reader 2.14 released

July 2022 ∙ three minute read ∙

Hi there!

I'm happy to announce version 2.14 of reader, a Python feed reader library.

What's new? #

Here are the most important changes since reader 2.11!

Twitter support #

You can now use reader to follow Twitter accounts.

You still need a Twitter account to get a bearer token, but after that, works like any other feed.

Each thread corresponds to an entry. Threads are rendered as HTML, but you can access the original JSON too, in case you want to do your own rendering.

Here's what it looks like in the web app:

thread with quote
thread with quote
thread with media
thread with media

Read time #

The new readtime plugin calculates the read time of an entry during feed update.

This makes available to any reader user a feature that was only available in the web app, and makes the web app faster.

Typing #

You can now type check code that uses reader.

reader has had type annotations for most of its existence, but user code would fail type checking because reader did not explicitly declare it.

Python versions #

reader 2.14 drops support for Python 3.7, and adds support for PyPy 3.9.

Bug fixes #

reader now skips RSS entries that have no <guid> or <link> with a warning, instead of failing the entire feed. Thanks to Mirek Długosz for the pull request.

For more details, see the full changelog.

That's it for now.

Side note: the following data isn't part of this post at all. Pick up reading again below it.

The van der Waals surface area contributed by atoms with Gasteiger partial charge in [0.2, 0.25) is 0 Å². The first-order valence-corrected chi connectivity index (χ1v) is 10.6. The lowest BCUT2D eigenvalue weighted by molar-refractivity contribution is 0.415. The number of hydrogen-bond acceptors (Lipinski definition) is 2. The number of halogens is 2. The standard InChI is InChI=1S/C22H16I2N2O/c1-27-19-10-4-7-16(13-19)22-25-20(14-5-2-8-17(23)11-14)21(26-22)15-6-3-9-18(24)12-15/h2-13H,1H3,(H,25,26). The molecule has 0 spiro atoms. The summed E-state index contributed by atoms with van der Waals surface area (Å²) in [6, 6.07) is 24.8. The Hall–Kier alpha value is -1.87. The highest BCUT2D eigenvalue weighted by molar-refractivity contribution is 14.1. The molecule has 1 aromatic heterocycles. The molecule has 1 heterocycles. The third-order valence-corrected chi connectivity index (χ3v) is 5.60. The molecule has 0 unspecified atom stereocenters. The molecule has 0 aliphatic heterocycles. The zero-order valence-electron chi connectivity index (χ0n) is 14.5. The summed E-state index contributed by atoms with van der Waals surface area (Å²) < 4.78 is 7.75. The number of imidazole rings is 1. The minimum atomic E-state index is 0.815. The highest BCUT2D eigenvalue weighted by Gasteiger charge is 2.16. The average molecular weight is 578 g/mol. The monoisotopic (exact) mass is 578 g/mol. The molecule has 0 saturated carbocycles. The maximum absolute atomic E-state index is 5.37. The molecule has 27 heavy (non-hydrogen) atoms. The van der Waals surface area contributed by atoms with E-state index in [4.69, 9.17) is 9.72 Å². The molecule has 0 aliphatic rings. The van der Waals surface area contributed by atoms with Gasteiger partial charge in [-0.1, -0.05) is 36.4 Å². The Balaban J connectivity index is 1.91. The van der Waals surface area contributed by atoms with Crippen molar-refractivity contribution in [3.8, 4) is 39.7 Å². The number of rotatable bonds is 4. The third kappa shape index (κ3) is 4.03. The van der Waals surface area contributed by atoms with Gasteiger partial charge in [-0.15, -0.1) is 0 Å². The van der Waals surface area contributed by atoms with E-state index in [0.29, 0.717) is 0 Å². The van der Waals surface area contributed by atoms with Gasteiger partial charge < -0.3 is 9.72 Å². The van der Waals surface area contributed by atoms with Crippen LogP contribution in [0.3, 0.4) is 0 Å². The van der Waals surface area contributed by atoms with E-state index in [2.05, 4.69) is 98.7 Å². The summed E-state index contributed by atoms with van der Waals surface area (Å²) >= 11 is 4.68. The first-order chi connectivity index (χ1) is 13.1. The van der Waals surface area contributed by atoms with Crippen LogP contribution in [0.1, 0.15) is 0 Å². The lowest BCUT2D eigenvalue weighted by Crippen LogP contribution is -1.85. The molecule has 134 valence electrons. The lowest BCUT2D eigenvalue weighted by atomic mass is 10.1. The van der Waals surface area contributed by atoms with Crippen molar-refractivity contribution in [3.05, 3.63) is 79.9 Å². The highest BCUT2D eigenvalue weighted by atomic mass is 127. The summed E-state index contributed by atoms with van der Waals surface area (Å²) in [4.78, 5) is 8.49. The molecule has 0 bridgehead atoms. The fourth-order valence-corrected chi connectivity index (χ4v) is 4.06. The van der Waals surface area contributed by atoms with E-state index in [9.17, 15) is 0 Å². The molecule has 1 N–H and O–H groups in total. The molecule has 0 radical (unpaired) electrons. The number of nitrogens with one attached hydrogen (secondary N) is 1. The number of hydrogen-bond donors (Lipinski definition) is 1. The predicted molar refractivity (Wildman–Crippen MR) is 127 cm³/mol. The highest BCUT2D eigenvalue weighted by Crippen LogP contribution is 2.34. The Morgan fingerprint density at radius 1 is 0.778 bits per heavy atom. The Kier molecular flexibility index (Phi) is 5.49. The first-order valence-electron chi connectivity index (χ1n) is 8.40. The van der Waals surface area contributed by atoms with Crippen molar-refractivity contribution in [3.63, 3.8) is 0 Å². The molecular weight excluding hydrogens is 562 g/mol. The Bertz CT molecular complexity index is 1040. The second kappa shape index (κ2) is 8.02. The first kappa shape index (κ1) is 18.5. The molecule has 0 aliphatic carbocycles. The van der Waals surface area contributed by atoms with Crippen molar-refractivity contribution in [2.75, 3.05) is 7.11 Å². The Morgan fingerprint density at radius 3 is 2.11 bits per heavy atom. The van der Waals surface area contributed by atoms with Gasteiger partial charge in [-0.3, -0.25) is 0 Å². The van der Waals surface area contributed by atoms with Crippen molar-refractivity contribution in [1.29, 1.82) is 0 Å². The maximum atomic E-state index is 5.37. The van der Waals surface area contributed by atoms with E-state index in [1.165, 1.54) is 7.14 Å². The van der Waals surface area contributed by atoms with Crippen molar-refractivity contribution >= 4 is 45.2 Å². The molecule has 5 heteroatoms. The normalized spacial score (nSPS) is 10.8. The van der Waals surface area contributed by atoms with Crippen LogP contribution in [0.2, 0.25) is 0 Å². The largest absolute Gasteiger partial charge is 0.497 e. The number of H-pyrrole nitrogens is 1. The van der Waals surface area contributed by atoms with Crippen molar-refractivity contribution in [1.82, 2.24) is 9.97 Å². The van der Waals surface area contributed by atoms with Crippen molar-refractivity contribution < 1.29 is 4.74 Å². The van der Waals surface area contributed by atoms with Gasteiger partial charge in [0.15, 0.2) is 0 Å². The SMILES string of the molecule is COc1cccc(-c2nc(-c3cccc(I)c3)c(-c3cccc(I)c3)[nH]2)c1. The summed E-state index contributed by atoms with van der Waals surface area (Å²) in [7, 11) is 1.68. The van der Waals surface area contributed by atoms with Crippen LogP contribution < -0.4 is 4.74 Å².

Learned something new today? Share this with others, it really helps!

What is reader? #

reader takes care of the core functionality required by a feed reader, so you can focus on what makes yours different.

reader in action reader allows you to:

  • retrieve, store, and manage Atom, RSS, and JSON feeds
  • mark articles as read or important
  • add arbitrary metadata to feeds and articles
  • filter feeds and articles
  • full-text search articles
  • get statistics on feed and user activity
  • write plugins to extend its functionality

...all these with:

  • a stable, clearly documented API
  • excellent test coverage
  • fully typed Python

To find out more, check out the GitHub repo and the docs, or give the tutorial a try.

Why use a feed reader library? #

Have you been unhappy with existing feed readers and wanted to make your own, but:

  • never knew where to start?
  • it seemed like too much work?
  • you don't like writing backend code?

Are you already working with feedparser, but:

  • want an easier way to store, filter, sort and search feeds and entries?
  • want to get back type-annotated objects instead of dicts?
  • want to restrict or deny file-system access?
  • want to change the way feeds are retrieved by using Requests?
  • want to also support JSON Feed?

... while still supporting all the feed types feedparser does?

If you answered yes to any of the above, reader can help.

Why make your own feed reader? #

So you can:

  • have full control over your data
  • control what features it has or doesn't have
  • decide how much you pay for it
  • make sure it doesn't get closed while you're still using it
  • really, it's easier than you think

Obviously, this may not be your cup of tea, but if it is, reader can help.